M*. 34] A PROVISIONAL IRISH GOVERNMENT 241
of the Castle. ' Self-elected, self-constituted, self-assembled, self-adjourned, acknowledging no superior, tolerating no equal, interfering in all stages with the administration of justice, levying contributions and discharging all the functions of regular government, it obtained a complete mastery and control over the masses of the Irish people.'
So Canning described the Catholic Association. So might the Ministers of the day have described (so in effect they did describe) the Land League.
'Things are now come to that pass that the question is whether 0'Conn ell or I shall govern Ireland'—so said the Irish Viceroy, Lord Anglesea, in 1831. And Lord Cowper might have said in 1880: 'The question is whether Parnell or I shall govern Ireland.'
While Parnell, helped by the Fenian Treasurer Eganl and the Fenian Secretary Brennan, was driving-the League ahead in Ireland, Davitt was forming branches throughout the United States.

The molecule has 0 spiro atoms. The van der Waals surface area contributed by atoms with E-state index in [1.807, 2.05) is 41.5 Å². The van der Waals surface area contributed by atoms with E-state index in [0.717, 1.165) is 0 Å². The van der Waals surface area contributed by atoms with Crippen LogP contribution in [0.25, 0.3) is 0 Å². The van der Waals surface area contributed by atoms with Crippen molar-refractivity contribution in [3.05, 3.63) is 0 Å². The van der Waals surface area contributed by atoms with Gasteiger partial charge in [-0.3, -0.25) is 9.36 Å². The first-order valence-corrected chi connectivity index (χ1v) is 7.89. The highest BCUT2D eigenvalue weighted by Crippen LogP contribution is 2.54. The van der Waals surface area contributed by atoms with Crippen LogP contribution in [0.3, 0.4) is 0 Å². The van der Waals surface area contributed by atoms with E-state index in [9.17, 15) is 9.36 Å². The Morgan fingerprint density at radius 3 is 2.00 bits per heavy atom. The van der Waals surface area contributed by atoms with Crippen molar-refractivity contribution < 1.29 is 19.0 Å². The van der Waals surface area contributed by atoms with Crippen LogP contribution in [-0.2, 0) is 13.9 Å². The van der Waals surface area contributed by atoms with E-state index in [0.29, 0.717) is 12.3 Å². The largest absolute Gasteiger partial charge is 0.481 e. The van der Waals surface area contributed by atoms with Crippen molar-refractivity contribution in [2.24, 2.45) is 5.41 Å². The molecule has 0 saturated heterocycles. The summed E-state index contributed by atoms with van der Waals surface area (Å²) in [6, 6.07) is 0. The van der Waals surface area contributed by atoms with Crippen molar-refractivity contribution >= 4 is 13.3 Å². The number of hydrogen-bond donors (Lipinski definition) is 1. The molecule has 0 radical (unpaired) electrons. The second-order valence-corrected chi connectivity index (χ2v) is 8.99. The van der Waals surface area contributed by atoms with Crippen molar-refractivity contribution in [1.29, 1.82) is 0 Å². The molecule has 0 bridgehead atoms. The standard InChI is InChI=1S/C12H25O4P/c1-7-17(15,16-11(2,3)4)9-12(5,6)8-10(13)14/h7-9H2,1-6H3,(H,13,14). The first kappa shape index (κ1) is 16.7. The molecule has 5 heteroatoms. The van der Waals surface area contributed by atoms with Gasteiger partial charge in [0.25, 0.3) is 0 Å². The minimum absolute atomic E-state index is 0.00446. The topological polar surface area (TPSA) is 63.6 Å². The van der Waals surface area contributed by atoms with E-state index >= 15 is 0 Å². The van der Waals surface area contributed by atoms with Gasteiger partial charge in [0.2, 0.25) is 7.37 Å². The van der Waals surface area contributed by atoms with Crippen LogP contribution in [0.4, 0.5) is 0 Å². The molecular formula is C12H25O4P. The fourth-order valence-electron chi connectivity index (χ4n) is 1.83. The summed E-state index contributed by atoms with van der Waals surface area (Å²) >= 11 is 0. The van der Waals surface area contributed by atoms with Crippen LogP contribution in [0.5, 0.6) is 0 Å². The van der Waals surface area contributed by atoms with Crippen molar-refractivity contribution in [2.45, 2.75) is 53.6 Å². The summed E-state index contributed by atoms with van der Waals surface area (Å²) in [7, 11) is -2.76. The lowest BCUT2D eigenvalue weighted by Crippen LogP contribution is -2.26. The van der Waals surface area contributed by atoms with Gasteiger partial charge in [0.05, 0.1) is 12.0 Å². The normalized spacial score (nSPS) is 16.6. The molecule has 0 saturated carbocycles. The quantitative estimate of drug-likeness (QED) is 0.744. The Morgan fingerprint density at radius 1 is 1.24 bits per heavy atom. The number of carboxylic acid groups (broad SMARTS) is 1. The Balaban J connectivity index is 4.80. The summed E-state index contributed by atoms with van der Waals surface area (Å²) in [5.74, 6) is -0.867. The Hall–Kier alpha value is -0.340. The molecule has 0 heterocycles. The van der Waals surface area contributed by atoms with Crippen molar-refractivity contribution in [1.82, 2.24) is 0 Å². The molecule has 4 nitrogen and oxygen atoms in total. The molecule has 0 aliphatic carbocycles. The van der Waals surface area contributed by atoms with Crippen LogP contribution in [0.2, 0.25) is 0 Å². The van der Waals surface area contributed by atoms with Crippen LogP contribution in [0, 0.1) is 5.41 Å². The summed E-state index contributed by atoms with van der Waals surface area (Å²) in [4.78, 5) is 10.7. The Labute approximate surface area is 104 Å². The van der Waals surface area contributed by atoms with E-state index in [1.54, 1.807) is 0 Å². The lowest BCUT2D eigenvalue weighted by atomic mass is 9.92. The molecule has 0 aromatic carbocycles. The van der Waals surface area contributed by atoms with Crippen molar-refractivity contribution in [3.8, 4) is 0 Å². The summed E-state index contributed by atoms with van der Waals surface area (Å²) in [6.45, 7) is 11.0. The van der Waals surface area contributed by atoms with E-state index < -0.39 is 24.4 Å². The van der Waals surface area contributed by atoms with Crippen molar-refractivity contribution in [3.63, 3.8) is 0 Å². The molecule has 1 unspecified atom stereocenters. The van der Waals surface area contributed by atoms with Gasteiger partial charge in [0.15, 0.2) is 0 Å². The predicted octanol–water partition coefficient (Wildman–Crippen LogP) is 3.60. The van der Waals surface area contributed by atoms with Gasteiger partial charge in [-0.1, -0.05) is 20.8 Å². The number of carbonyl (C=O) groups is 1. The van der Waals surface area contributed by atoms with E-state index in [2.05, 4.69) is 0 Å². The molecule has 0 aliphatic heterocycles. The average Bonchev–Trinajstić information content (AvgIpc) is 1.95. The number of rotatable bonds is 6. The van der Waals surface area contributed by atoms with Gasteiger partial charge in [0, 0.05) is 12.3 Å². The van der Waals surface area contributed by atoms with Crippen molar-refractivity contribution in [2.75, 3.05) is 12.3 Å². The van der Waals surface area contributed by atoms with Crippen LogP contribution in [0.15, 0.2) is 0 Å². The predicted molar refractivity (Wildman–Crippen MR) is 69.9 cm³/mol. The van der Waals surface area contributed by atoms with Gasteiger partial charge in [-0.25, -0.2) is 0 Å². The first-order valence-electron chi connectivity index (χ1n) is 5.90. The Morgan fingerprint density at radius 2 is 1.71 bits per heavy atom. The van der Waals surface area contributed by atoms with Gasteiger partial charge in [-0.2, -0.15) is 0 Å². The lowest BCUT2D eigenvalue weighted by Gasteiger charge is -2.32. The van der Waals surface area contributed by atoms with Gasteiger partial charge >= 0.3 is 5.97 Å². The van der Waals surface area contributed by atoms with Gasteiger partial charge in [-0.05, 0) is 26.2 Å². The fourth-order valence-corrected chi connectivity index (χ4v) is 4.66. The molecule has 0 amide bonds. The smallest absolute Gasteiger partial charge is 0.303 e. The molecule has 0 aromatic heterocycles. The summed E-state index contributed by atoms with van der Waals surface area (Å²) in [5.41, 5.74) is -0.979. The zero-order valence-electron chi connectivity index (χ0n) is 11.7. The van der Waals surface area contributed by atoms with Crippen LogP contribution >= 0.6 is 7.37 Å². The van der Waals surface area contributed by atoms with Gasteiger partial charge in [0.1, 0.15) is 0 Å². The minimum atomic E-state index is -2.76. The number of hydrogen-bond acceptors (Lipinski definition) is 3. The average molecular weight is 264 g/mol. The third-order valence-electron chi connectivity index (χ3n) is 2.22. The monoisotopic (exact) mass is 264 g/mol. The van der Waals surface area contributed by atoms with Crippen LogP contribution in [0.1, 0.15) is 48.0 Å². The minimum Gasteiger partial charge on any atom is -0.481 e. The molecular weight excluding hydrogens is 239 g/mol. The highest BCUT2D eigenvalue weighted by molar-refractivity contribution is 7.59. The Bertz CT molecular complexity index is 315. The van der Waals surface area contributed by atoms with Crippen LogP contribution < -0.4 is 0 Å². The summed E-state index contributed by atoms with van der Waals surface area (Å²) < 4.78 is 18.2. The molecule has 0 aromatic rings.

There was still a party in the Clan-na-Gael opposed to the new departure. The Clan-na-Gael man who had come to England in 1878 to see Parnell, and who was then favourably disposed to an alliance between the Eevolutionists and the Constitutionalists, had now gone quite round. In addition to his hostility to the policy of Devoy and Davitt, he had formed an intense dislike to Parnell, and was resolved, so far as he could, to break off all relations with the Parlia-^ mentarians. Davitt, who always kept himself well
1 Egan has been described by the late Mr. A. M. Sullivan in New Ireland. * He seldom or never made a speech. He aspired to no display on the platform, but was the ablest strategist of the whole campaign, and perhaps, except Davitt, the most resolate and invincible spirit amongst them all.'
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